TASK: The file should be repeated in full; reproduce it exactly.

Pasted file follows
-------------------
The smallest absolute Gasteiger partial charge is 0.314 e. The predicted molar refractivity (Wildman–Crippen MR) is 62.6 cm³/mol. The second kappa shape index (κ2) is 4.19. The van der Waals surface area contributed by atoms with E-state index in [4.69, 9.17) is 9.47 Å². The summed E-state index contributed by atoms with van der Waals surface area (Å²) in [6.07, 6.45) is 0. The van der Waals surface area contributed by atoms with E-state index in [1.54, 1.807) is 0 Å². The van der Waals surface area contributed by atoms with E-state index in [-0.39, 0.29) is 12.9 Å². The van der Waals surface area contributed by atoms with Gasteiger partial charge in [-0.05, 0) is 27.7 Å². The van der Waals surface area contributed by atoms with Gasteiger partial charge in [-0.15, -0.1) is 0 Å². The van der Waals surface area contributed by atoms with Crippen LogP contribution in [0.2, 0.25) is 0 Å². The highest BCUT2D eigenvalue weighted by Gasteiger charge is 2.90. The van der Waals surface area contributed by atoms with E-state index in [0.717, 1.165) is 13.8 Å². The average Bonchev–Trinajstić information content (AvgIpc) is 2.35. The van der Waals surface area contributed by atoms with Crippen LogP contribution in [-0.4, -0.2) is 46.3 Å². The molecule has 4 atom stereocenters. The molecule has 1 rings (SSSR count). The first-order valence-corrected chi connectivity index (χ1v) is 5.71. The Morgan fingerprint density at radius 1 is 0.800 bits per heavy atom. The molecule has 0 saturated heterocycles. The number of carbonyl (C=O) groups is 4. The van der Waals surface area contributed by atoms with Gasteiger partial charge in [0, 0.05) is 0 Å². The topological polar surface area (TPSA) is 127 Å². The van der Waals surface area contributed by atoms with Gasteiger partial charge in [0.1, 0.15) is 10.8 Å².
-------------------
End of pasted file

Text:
The smallest absolute Gasteiger partial charge is 0.314 e. The predicted molar refractivity (Wildman–Crippen MR) is 62.6 cm³/mol. The second kappa shape index (κ2) is 4.19. The van der Waals surface area contributed by atoms with E-state index in [4.69, 9.17) is 9.47 Å². The summed E-state index contributed by atoms with van der Waals surface area (Å²) in [6.07, 6.45) is 0. The van der Waals surface area contributed by atoms with E-state index in [1.54, 1.807) is 0 Å². The van der Waals surface area contributed by atoms with E-state index in [-0.39, 0.29) is 12.9 Å². The van der Waals surface area contributed by atoms with Gasteiger partial charge in [-0.05, 0) is 27.7 Å². The van der Waals surface area contributed by atoms with Gasteiger partial charge in [-0.15, -0.1) is 0 Å². The van der Waals surface area contributed by atoms with Crippen LogP contribution in [0.2, 0.25) is 0 Å². The highest BCUT2D eigenvalue weighted by Gasteiger charge is 2.90. The van der Waals surface area contributed by atoms with E-state index in [0.717, 1.165) is 13.8 Å². The average Bonchev–Trinajstić information content (AvgIpc) is 2.35. The van der Waals surface area contributed by atoms with Crippen LogP contribution in [-0.4, -0.2) is 46.3 Å². The molecule has 4 atom stereocenters. The molecule has 1 rings (SSSR count). The first-order valence-corrected chi connectivity index (χ1v) is 5.71. The Morgan fingerprint density at radius 1 is 0.800 bits per heavy atom. The molecule has 0 saturated heterocycles. The number of carbonyl (C=O) groups is 4. The van der Waals surface area contributed by atoms with Gasteiger partial charge in [0, 0.05) is 0 Å². The topological polar surface area (TPSA) is 127 Å². The van der Waals surface area contributed by atoms with Gasteiger partial charge in [0.1, 0.15) is 10.8 Å².